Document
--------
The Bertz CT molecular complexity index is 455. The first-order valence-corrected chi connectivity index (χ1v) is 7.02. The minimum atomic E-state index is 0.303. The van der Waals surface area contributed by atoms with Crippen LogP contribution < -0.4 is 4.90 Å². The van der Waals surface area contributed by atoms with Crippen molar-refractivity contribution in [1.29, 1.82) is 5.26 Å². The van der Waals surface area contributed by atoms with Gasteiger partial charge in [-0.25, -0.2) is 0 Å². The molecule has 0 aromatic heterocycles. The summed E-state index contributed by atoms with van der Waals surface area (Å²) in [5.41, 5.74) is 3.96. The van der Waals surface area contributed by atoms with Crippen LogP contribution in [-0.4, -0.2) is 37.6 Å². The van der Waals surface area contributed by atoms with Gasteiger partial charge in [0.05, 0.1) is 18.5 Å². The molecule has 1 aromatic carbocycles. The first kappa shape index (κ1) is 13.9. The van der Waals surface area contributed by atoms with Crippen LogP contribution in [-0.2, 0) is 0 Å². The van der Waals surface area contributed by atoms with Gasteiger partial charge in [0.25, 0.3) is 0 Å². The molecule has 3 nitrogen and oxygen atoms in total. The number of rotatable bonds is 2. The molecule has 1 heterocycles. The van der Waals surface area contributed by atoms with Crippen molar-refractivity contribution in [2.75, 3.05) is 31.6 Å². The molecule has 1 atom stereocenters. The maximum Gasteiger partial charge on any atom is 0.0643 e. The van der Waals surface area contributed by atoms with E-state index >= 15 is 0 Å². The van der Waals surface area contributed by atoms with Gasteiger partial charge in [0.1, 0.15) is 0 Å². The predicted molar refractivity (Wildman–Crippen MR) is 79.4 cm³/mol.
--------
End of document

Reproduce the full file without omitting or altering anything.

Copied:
The Bertz CT molecular complexity index is 455. The first-order valence-corrected chi connectivity index (χ1v) is 7.02. The minimum atomic E-state index is 0.303. The van der Waals surface area contributed by atoms with Crippen LogP contribution < -0.4 is 4.90 Å². The van der Waals surface area contributed by atoms with Crippen molar-refractivity contribution in [1.29, 1.82) is 5.26 Å². The van der Waals surface area contributed by atoms with Gasteiger partial charge in [-0.25, -0.2) is 0 Å². The molecule has 0 aromatic heterocycles. The summed E-state index contributed by atoms with van der Waals surface area (Å²) in [5.41, 5.74) is 3.96. The van der Waals surface area contributed by atoms with Crippen LogP contribution in [-0.4, -0.2) is 37.6 Å². The van der Waals surface area contributed by atoms with Gasteiger partial charge in [0.05, 0.1) is 18.5 Å². The molecule has 1 aromatic carbocycles. The first kappa shape index (κ1) is 13.9. The van der Waals surface area contributed by atoms with Crippen LogP contribution in [-0.2, 0) is 0 Å². The van der Waals surface area contributed by atoms with Gasteiger partial charge in [0.25, 0.3) is 0 Å². The molecule has 3 nitrogen and oxygen atoms in total. The number of rotatable bonds is 2. The molecule has 1 heterocycles. The van der Waals surface area contributed by atoms with Crippen molar-refractivity contribution in [2.75, 3.05) is 31.6 Å². The molecule has 1 atom stereocenters. The maximum Gasteiger partial charge on any atom is 0.0643 e. The van der Waals surface area contributed by atoms with E-state index >= 15 is 0 Å². The van der Waals surface area contributed by atoms with Gasteiger partial charge in [0.1, 0.15) is 0 Å². The predicted molar refractivity (Wildman–Crippen MR) is 79.4 cm³/mol.